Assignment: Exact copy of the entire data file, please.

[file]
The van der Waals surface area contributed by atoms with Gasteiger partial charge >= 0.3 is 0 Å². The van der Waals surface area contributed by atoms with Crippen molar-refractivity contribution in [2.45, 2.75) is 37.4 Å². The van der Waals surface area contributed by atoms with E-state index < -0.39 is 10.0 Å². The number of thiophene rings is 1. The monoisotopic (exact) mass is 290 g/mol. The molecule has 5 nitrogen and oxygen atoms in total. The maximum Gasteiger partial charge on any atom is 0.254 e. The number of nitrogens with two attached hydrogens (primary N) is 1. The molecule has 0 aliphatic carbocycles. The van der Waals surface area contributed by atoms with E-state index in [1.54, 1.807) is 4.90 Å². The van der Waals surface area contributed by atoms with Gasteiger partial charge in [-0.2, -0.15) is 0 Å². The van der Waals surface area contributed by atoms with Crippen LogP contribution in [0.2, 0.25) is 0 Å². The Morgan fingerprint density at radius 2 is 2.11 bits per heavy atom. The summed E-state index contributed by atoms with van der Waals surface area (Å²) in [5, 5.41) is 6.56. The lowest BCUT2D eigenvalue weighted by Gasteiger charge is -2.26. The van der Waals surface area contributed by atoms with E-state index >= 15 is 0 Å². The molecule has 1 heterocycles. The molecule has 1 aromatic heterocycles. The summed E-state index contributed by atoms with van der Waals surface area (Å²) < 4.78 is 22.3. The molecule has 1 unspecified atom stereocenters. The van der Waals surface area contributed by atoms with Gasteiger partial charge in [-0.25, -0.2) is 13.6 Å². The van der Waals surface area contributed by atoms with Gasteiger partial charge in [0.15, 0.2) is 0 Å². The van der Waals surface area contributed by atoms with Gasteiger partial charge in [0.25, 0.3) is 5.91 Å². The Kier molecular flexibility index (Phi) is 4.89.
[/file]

The van der Waals surface area contributed by atoms with Gasteiger partial charge >= 0.3 is 0 Å². The van der Waals surface area contributed by atoms with Crippen molar-refractivity contribution in [2.45, 2.75) is 37.4 Å². The van der Waals surface area contributed by atoms with E-state index < -0.39 is 10.0 Å². The number of thiophene rings is 1. The monoisotopic (exact) mass is 290 g/mol. The molecule has 5 nitrogen and oxygen atoms in total. The maximum Gasteiger partial charge on any atom is 0.254 e. The number of nitrogens with two attached hydrogens (primary N) is 1. The molecule has 0 aliphatic carbocycles. The van der Waals surface area contributed by atoms with E-state index in [1.54, 1.807) is 4.90 Å². The van der Waals surface area contributed by atoms with Gasteiger partial charge in [-0.2, -0.15) is 0 Å². The van der Waals surface area contributed by atoms with Crippen LogP contribution in [0.2, 0.25) is 0 Å². The Morgan fingerprint density at radius 2 is 2.11 bits per heavy atom. The summed E-state index contributed by atoms with van der Waals surface area (Å²) in [5, 5.41) is 6.56. The lowest BCUT2D eigenvalue weighted by Gasteiger charge is -2.26. The van der Waals surface area contributed by atoms with E-state index >= 15 is 0 Å². The molecule has 1 heterocycles. The molecule has 1 aromatic heterocycles. The summed E-state index contributed by atoms with van der Waals surface area (Å²) < 4.78 is 22.3. The molecule has 1 unspecified atom stereocenters. The van der Waals surface area contributed by atoms with Gasteiger partial charge in [-0.25, -0.2) is 13.6 Å². The van der Waals surface area contributed by atoms with Gasteiger partial charge in [0.15, 0.2) is 0 Å². The van der Waals surface area contributed by atoms with Gasteiger partial charge in [0.25, 0.3) is 5.91 Å². The Kier molecular flexibility index (Phi) is 4.89.